• Who fall describe the senate's wild amaze
When the great orator apnounc'd that day,
That solemn day, when from the yawning earth
The dead shall rise, and ocean's deep abyss
Pour forth it's buried millions ? When, 'mid choirs
Of angels thron'd, the righteous God shall fit
To judge the gather'd nations. Vice, appallid,
With trembling steps retir’d, and guilty fear
Shook evr'y frame, when holy Paul pronounc'd
The awful truth: dark superstition's fiend ..
Convulsive wreath'd within his mighty grasp,
And Persecution's dagger, half unsheath’d, .
Back to it's scabbard funk; celestial grace .
Around him beam'd; fublime ch' Apostle stood,

In heav'n's impenetrable armour cloth'd,
Alone, unhurt, before a host of foes.
So, 'mid the billows of the boundleis main,
Some rock's vast fabric rears its lotiy form,
And o'er the angry surge that roars below,
Indignant frowns: in vain the tempest howls;
The blast, rude sweeping o'er the troubled deep,
Assaults in vain : unmou'd the giant views
All Nature's war, as, 'gainst his finty fides,
Wave after wave expends it's little rage,

And breaks in harmless murmurs at his feet.' Mr. Bolland now institutes a comparison between the fage of Tare sus and the illustrious philosophers and orators of Greece. From the ancient heathens he is naturally led to the consideration of modern infidelity, which he laments in plaintive and indignant numbers ; and concludes by an address to his native Britain, exhorting her sons to place their hopes of mercy, in the day of trouble, on God alone, and to hold him in remembrance in the season of profperity.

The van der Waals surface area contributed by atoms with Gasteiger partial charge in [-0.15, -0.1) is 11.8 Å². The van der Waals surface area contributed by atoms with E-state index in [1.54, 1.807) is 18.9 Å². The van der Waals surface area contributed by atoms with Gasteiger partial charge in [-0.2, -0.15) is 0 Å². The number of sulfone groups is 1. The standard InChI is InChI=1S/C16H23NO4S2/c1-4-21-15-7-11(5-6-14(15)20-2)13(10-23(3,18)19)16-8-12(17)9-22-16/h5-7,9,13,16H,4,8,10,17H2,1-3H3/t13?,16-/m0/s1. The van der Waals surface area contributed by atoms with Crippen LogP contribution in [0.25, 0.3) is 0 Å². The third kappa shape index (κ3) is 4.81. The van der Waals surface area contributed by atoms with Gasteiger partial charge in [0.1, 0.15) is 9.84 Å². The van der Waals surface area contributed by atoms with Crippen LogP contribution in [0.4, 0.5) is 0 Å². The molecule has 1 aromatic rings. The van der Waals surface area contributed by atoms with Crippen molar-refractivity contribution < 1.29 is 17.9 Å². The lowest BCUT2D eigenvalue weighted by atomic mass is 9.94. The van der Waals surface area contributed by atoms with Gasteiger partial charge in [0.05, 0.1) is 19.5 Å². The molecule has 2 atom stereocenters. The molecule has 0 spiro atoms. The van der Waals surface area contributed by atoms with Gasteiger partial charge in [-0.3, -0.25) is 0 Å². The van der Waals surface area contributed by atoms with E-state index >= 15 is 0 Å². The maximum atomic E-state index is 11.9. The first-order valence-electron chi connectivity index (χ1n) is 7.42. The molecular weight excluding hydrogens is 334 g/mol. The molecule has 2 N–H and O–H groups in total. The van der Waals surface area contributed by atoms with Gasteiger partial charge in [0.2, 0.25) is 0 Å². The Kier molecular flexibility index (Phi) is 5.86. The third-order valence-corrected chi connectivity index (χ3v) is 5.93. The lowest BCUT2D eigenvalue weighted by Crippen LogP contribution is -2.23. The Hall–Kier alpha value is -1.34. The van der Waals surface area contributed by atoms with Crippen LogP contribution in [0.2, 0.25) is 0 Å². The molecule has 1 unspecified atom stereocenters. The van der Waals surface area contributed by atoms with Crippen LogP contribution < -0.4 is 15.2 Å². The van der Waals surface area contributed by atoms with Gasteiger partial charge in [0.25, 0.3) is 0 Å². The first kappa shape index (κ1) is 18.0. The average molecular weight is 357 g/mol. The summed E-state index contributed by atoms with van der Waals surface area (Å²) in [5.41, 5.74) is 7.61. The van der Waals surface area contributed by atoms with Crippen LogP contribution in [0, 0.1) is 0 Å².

Epifle from the Marquis de la Fayette to General Washingtor.

8vo. 25. Longman and Rees. 1800. The heroic epistle is one of the most pleasing vehicles of sen. timent. We are delighted by the versatility of mind which ena. bles the poet to identify himself, as it were, with various characters, to enter into their griefs, and to exult in their joys. But it is obvious that this species of composition is most likely to be successfully cultivated when the author chooses for his hero fome emi. nent person who has paid the great debt of nature. When the entire outlines of a man's life have been presented to our contemplation, still it is frequently a matter of no small difficulty to imagine the train of his ideas in any given circumstances : bold, there. fore, is the man who endeavours to penetrate the heart of living eininence, and to trace the concealed current of its thoughts : ftill bolder is he who assumes the character of one of the most distin. guished living actors in a most diftinguished æra, and in his name makes a recantation of his principles, and laments the consequences of those measures which he once regarded as the basis of his future glory: yer this has been the case with the author of the cpistle under our consideration, which might justly have been enti, tled the amende honorable of La Fayette. Whether the marquis will acknowledge the sentiments which are here attributed to him we know not. Should he, by any future declaration of his political faith, controvert them, the soul of the poem will be annihi. lated. Ignorant as we are of the notions which have been entertained by the ci-devant commandant of the national guard, since he first thought it expedient to quit the French army, we cannce pretend to decide upon the accuracy of the sentiments of this poem, as attributed to him ; we can only say, that these fentiments are expressed in easy fuent verse, which seldom rises to any extra. ordinary pitch of merit ; but which still more seldom links below the standard of approbation. "